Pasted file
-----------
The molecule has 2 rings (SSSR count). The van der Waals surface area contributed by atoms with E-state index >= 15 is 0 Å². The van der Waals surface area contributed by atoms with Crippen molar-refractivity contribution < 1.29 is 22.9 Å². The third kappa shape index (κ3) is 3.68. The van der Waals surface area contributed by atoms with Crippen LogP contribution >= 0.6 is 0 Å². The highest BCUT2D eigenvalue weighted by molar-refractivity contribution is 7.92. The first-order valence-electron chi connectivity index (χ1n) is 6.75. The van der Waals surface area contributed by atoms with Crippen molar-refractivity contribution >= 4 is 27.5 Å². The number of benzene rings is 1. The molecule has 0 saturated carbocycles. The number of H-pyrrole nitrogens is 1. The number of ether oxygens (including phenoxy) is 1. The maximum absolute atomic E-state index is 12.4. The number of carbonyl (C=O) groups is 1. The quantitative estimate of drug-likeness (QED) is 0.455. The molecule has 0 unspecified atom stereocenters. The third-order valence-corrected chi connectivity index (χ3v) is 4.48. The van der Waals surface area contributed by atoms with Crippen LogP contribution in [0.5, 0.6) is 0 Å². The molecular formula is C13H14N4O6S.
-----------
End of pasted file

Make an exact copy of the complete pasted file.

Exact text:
The molecule has 2 rings (SSSR count). The van der Waals surface area contributed by atoms with E-state index >= 15 is 0 Å². The van der Waals surface area contributed by atoms with Crippen molar-refractivity contribution < 1.29 is 22.9 Å². The third kappa shape index (κ3) is 3.68. The van der Waals surface area contributed by atoms with Crippen LogP contribution >= 0.6 is 0 Å². The highest BCUT2D eigenvalue weighted by molar-refractivity contribution is 7.92. The first-order valence-electron chi connectivity index (χ1n) is 6.75. The van der Waals surface area contributed by atoms with Crippen molar-refractivity contribution >= 4 is 27.5 Å². The number of benzene rings is 1. The molecule has 0 saturated carbocycles. The number of H-pyrrole nitrogens is 1. The number of ether oxygens (including phenoxy) is 1. The maximum absolute atomic E-state index is 12.4. The number of carbonyl (C=O) groups is 1. The quantitative estimate of drug-likeness (QED) is 0.455. The molecule has 0 unspecified atom stereocenters. The third-order valence-corrected chi connectivity index (χ3v) is 4.48. The van der Waals surface area contributed by atoms with Crippen LogP contribution in [0.5, 0.6) is 0 Å². The molecular formula is C13H14N4O6S.